The Telling


The Telling is a 2000 science fiction novel by Ursula K. Le Guin set in her fictional universe of Hainish Cycle. The Telling is Le Guin's first follow-up novel set in the Hainish Cycle since her 1974 novel The Dispossessed. It tells the story of Sutty, a Terran sent to be an Ekumen observer, on the planet Aka, and her experiences of political and religious conflicts between a corporatist government and the indigenous resistance, which is centered on the traditions of storytelling, locally referred to as "the Telling" (for which the book is named).

The Telling
First Edition Hardback Cover
AuthorUrsula K. Le Guin
IllustratorVictor Stabin
CountryUnited States
GenreScience fiction
Published2000 (Harcourt)
Media typePrint (hardback & paperback)
AwardsLocus Award for Best Science Fiction Novel (2001)
813/.54 21
LC ClassPS3562.E42 T45 2000
Preceded byFour Ways to Forgiveness 

Plot summaryEdit

Sutty, a woman of mixed India/British ancestry, travels from Earth to the planet Aka to provide observations as an outside observer. On Aka, all traditional customs and beliefs have been outlawed by the state. There Sutty experiences and tells of the conflicts there between the Corporation, a repressive State capitalist government, and the native people who resist.

Historical parallelsEdit

Le Guin constructed the recent historical situation of Aka as a parallel to the history of China during the Great Leap Forward and Cultural Revolution.[1] The practice of the Telling is analogous to Taoist and Hindu practices and philosophy, and its suppression to the suppression of religious practices by the Chinese government at the time.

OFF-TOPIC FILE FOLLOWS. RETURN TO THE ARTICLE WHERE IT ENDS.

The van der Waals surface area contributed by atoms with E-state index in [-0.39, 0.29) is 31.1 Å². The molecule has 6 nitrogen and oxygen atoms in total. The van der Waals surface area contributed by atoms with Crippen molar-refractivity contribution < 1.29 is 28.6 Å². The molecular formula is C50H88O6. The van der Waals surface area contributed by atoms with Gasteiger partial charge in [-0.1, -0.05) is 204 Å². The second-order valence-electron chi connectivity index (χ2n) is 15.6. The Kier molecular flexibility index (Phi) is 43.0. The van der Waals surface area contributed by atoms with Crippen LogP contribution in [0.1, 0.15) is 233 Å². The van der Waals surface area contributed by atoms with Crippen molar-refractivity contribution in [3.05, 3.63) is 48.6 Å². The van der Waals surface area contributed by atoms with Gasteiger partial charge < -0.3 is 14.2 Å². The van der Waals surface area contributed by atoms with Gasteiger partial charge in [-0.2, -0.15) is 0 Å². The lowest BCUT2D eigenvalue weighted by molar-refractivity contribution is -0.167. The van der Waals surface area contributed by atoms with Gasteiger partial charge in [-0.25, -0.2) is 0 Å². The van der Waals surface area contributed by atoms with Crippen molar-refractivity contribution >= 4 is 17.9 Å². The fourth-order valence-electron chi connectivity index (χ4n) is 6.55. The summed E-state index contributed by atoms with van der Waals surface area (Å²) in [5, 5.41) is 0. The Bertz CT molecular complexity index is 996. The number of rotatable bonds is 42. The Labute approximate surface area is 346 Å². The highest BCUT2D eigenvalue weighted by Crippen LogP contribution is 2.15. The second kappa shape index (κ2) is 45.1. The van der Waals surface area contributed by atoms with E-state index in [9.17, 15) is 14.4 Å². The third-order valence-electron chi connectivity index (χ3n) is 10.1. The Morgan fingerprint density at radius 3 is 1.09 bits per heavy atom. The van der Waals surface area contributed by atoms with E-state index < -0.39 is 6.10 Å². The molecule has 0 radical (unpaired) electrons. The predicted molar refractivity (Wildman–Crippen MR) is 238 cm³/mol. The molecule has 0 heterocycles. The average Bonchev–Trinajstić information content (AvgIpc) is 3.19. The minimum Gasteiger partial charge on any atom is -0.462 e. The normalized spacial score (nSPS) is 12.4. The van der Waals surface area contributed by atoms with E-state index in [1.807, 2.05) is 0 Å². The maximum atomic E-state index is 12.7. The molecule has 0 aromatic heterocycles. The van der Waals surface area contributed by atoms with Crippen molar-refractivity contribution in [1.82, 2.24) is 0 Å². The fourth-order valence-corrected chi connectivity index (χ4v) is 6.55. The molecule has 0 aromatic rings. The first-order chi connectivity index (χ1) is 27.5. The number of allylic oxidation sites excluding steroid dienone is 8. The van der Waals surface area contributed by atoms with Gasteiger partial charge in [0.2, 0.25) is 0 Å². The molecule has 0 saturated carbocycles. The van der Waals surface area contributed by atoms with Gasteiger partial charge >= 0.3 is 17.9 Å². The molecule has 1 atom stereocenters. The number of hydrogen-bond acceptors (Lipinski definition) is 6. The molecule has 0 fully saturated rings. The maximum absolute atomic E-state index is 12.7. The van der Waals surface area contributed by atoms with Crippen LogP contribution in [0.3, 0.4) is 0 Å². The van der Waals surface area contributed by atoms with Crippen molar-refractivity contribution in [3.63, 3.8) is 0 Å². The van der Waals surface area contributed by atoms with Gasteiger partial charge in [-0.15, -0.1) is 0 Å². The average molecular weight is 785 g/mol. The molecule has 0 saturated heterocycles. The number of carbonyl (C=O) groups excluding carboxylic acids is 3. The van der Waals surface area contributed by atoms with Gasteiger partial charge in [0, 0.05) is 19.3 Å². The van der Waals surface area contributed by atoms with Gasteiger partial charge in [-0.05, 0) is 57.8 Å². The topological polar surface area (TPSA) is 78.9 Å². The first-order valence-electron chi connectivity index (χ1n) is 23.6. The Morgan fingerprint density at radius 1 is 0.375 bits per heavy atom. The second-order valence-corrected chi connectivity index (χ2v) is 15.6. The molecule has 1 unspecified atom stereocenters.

Publication historyEdit

The Telling was published in 2000 as part of the Signed First Editions of Science Fiction series by Easton Press, who describe themselves as releasing 'works of lasting meaning, beauty and importance.'

Reception and critical analysisEdit

It has been noted that The Telling is just as much a story about religion and politics as it is a story about storytelling.[2] It has also been noted as having a standard Le Guin writing approach because it has a clear outside observer/narrator and a setting that includes strongly contrasting civilizations.[3]

Gerald Jonas, reviewing The Telling for The New York Times, found it to be "an anthropological puzzle story" but because the main character Sutty has little personal stake on Aka she comes across as "little more than a mouthpiece for the author's personal vision of the good society."[4]


The Telling won the Endeavour Award which recognizes distinguished novels or collections in 2001.[5] It also won the Locus Award for Best Science Fiction Novel in 2001.[6]


The Telling was translated into Hebrew as ההגדה by Ornit Shachar (אורנית שחר).


  1. ^ " synopsis of The Telling". Archived from the original on 2000-11-21.
  2. ^ Seed, David A Companion to Science Fiction (Blackwell Companions to Literature and Culture), (Malden, MA: Blackwell Publishing, 2005), page 417.
  3. ^ Turtledove, Harry The Best Time Travel Stories of the 20th Century, (New York, NY: Del Rey Books, 2005), page 388.
  4. ^ "Science Fiction", The New York Times, October 1, 2000.
  5. ^ "Endeavour Award History". Endeavour Awards. Retrieved 2011-07-10.
  6. ^ "2001 Award Winners & Nominees". Worlds Without End. Retrieved 2011-07-10.

Further readingEdit

  • Bernardo, Susan M.; Murphy, Graham J. (2006). Ursula K. Le Guin: A Critical Companion (1st ed.). Westport, CT: Greenwood Press. ISBN 0-313-33225-8.
  • Cadden, Mike (2005). Ursula K. Le Guin Beyond Genre: Fiction for Children and Adults (1st ed.). New York, NY: Routledge. ISBN 0-415-99527-2.
  • Hellekson, Karen; Jacobsen, Craig B.; Sharp, Patrick B.; Yaszek, Lisa (2010). Practicing Science Fiction: Critical Essays on Writing, Reading and Teaching (1st ed.). McFarland. ISBN 978-0-7864-4793-0.
  • Moylan, Tom; Baccolini, Raffaella (2003). Dark Horizons: Science Fiction and the Dystopian Imagination (1st ed.). New York, NY: Routledge. ISBN 978-0-415-96613-9.

External linksEdit

  • The Telling at Worlds Without End
  • The Telling in Hebrew at Opus